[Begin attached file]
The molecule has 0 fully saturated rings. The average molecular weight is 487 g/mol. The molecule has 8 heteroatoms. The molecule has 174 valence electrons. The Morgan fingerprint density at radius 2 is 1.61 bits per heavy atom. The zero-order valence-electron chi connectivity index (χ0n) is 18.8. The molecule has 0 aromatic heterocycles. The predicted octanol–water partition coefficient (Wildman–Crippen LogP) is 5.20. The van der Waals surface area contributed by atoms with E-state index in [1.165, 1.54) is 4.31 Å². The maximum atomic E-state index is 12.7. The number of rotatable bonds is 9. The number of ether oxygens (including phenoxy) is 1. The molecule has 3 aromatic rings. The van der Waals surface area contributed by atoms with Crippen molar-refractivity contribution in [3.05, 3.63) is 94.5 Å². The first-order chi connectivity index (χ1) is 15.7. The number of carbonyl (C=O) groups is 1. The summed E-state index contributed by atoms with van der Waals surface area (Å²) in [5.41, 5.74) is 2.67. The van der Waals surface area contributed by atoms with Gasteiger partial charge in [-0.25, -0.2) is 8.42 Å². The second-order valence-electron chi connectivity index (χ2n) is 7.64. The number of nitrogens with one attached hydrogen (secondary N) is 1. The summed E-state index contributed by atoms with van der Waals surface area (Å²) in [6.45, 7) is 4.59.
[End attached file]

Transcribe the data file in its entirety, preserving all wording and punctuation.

The molecule has 0 fully saturated rings. The average molecular weight is 487 g/mol. The molecule has 8 heteroatoms. The molecule has 174 valence electrons. The Morgan fingerprint density at radius 2 is 1.61 bits per heavy atom. The zero-order valence-electron chi connectivity index (χ0n) is 18.8. The molecule has 0 aromatic heterocycles. The predicted octanol–water partition coefficient (Wildman–Crippen LogP) is 5.20. The van der Waals surface area contributed by atoms with E-state index in [1.165, 1.54) is 4.31 Å². The maximum atomic E-state index is 12.7. The number of rotatable bonds is 9. The number of ether oxygens (including phenoxy) is 1. The molecule has 3 aromatic rings. The van der Waals surface area contributed by atoms with Crippen molar-refractivity contribution in [3.05, 3.63) is 94.5 Å². The first-order chi connectivity index (χ1) is 15.7. The number of carbonyl (C=O) groups is 1. The summed E-state index contributed by atoms with van der Waals surface area (Å²) in [5.41, 5.74) is 2.67. The van der Waals surface area contributed by atoms with Gasteiger partial charge in [-0.25, -0.2) is 8.42 Å². The second-order valence-electron chi connectivity index (χ2n) is 7.64. The number of nitrogens with one attached hydrogen (secondary N) is 1. The summed E-state index contributed by atoms with van der Waals surface area (Å²) in [6.45, 7) is 4.59.